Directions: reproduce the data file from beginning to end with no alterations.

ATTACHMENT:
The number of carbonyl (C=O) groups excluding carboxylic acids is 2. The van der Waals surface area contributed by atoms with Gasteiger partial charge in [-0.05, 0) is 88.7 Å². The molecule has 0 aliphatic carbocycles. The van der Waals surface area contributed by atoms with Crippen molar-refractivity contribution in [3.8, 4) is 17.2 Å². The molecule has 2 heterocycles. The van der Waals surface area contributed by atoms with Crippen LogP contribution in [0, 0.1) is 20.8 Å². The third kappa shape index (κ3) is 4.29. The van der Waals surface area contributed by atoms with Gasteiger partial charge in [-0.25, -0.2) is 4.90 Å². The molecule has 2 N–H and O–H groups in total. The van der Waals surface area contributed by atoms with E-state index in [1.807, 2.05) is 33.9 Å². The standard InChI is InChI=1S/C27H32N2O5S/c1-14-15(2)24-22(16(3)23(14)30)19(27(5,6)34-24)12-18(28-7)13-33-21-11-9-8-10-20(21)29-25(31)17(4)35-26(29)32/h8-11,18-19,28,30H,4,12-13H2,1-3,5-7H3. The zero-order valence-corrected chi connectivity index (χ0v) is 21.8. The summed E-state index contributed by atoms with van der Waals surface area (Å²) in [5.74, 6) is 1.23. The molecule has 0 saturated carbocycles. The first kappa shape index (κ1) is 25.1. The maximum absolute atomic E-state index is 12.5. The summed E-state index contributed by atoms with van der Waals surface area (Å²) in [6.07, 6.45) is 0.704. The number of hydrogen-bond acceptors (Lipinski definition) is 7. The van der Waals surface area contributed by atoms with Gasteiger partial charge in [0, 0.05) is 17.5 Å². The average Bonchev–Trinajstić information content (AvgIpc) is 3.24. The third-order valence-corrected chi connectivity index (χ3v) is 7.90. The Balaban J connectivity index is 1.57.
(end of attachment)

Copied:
The number of carbonyl (C=O) groups excluding carboxylic acids is 2. The van der Waals surface area contributed by atoms with Gasteiger partial charge in [-0.05, 0) is 88.7 Å². The molecule has 0 aliphatic carbocycles. The van der Waals surface area contributed by atoms with Crippen molar-refractivity contribution in [3.8, 4) is 17.2 Å². The molecule has 2 heterocycles. The van der Waals surface area contributed by atoms with Crippen LogP contribution in [0, 0.1) is 20.8 Å². The third kappa shape index (κ3) is 4.29. The van der Waals surface area contributed by atoms with Gasteiger partial charge in [-0.25, -0.2) is 4.90 Å². The molecule has 2 N–H and O–H groups in total. The van der Waals surface area contributed by atoms with E-state index in [1.807, 2.05) is 33.9 Å². The standard InChI is InChI=1S/C27H32N2O5S/c1-14-15(2)24-22(16(3)23(14)30)19(27(5,6)34-24)12-18(28-7)13-33-21-11-9-8-10-20(21)29-25(31)17(4)35-26(29)32/h8-11,18-19,28,30H,4,12-13H2,1-3,5-7H3. The zero-order valence-corrected chi connectivity index (χ0v) is 21.8. The summed E-state index contributed by atoms with van der Waals surface area (Å²) in [5.74, 6) is 1.23. The molecule has 0 saturated carbocycles. The first kappa shape index (κ1) is 25.1. The maximum absolute atomic E-state index is 12.5. The summed E-state index contributed by atoms with van der Waals surface area (Å²) in [6.07, 6.45) is 0.704. The number of hydrogen-bond acceptors (Lipinski definition) is 7. The van der Waals surface area contributed by atoms with Gasteiger partial charge in [0, 0.05) is 17.5 Å². The average Bonchev–Trinajstić information content (AvgIpc) is 3.24. The third-order valence-corrected chi connectivity index (χ3v) is 7.90. The Balaban J connectivity index is 1.57.